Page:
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As a novice wine enthusiast, have you ever pondered, “What is a wine tasting?” It sounds fairly obvious, but when you check your recently purchased All About Wine book or take the shortcut of a quick online search, it gets a little more complicated.
There is a jargon that goes along with wine tasting protocol – and that would probably include not saying “jargon.” Oh well… We are not always politically correct and sometimes less than grammatically correct, so consider yourself warned.
Back to “what is wine tasting?” Obviously, it involves tasting wine, but there are many variations that can be included in that terminology. It can mean anything from a classic event requiring the most traditional of etiquette to the contrast of an unplanned casual visit to a rural winery. The term also encompasses gatherings from a weekend long event featuring multiple vintners in an atmosphere like a country fair to a casual group of friends on your patio.
What to Expect During a Wine Tasting
The host or Pourer will typically present each wine with a short description of the wine’s characteristics. Proper tasting etiquette would say, “don’t drink it all.” I have to say, unless you can’t tolerate the taste, you’re going to drink it all.
A tasting will normally be a “short pour.” A typical tasting pour is 2-3 ounces compared to a regular serving when you order a glass of wine. In other words, you are not likely to get tipsy even after several of these pours.
Wine tasting events have become very popular over the years so you will find tasting events scattered all over this beautiful country in a wide variety of styles. Some may be discovered in a spontaneous stop at a rustic vineyard while others could be a wine cellar discovery.
Wineries are where you most often find shopping opportunities – and that would extend beyond the wine. Don’t feel compelled to buy wine because you have enjoyed a few sips. That is what they count on, but if you aren’t captivated by one of the wines you just sampled, don’t feel pressured.
Wine Tasting Etiquette
The list here could be extensive, so we’ll hit the high points.
- Somehow at the top of the list is always “ask for a spit cup.” That is controversial, so a whole section below is dedicated to it and our view of spit cups.
- It’s a good idea to only seek out the kind of wine you know you enjoy unless you’ve determined it is time to expand your taste bud horizons. Fortunately, most wineries offer a range of varietals, so you are likely to discover several of the tastings to be favorable.
- If you aren’t at home, on a cruise or B&B, you should have a hired or designated driver. Some small groups even make it a special occasion with a rented limo for celebrations.
- Ask questions. Although the pourer begins with a description of the grapes, the harvesting process, the age of the wine being poured, the total experience is more enjoyable when you engage. In addition, it may prompt discussion with others near you. You already know you have something in common – you all enjoy wine!
- This is an opportunity to bring your other senses into the tasting. The wine has a visual, an aroma and a flavor or taste. With more practice, you will become more aware of the differentiation between varieties.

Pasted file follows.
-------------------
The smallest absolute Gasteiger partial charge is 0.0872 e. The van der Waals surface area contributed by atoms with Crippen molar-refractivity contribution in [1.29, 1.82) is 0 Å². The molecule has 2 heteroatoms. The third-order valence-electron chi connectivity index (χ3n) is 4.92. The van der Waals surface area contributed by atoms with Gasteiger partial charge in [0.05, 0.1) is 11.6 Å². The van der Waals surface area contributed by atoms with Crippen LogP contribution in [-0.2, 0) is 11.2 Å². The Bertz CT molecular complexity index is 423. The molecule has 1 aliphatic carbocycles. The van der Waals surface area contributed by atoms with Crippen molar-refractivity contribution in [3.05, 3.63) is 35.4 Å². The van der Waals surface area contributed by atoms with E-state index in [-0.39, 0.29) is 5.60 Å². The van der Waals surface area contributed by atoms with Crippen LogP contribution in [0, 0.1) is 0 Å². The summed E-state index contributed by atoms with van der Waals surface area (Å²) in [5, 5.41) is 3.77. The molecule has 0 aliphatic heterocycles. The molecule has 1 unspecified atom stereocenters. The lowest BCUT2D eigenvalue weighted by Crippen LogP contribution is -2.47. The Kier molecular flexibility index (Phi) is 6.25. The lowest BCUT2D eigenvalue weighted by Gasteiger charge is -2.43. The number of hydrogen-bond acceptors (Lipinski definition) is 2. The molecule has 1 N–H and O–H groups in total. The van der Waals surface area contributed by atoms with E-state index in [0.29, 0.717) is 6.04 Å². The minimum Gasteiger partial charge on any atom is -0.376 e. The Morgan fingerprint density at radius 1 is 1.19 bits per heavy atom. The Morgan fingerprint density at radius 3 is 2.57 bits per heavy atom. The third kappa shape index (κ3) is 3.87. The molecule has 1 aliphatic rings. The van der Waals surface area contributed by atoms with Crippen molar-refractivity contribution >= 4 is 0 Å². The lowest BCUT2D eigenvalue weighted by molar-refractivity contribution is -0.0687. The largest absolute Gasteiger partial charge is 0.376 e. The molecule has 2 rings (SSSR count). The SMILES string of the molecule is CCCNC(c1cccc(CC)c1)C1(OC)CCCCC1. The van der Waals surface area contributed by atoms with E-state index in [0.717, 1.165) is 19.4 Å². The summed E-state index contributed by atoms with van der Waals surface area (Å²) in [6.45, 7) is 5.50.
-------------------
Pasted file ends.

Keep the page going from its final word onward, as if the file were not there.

To Sip or Spit
The polite term may be expectorating, but we’re not among the elite so let’s call it what it is. There seems to be a debate whether to sip or spit the wine tasting sample. Really, who wants to spit in public? Certainly not me! However, everyone to their own taste, so to speak.
The tradition of experienced wine tasters is that spitting out the wine is essential. And that is especially true for tastings that include more than five or more pours. The process is:
- The wine is poured
- You swirl your glass to see if it has “legs” (more on that another time)
- You take a sniff for the “nose” of the wine
- Then a sip and swish
- Ending with a spit
Additionally, there is a decanter for you to pour the rest of the wine in your glass to be ready for the next taste. Here is my final argument on this mini-topic: if you are concerned about over-consuming and can’t tolerate the thought of spitting in public, make it a tiny sip in the first place. Just enough to actually taste the wine and enjoy it. Afterall, that is the whole purpose of wine tasting. Then Swallow it. And don’t have spittle be an issue.
Ultimately, when the question of “what is wine tasting” comes up, you could describe the experience in several ways. It is:
- … enjoyable
- … a learning experience
- … entertaining
- … tasty!
Our first experience to a wine tasting was a semi-formal atmosphere. We didn’t have a preconceived notion of what to expect, which is probably good. It turned out to be pleasant and memorable, in spite of feeling like we were out of our element. We personally prefer a more casual tasting environment with camaraderie and casual conversation.
A wine tasting event at home with friends is the most enjoyable of all. The relaxed atmosphere encourages laughter and conversation and certainly can include serious discussions about the qualities of the wines being poured. We encourage you to explore wine tasting in a variety of locations. If you don’t have locations nearby, enjoy them in your home. It really only requires two people, some good wines, a few appetizers and a willingness to explore and learn more about wines!
In a lifetime of experiences, there isn’t anything much better or more enjoyable!
We don’t have spittoons or spit cups, but we have answers if you have questions on this article!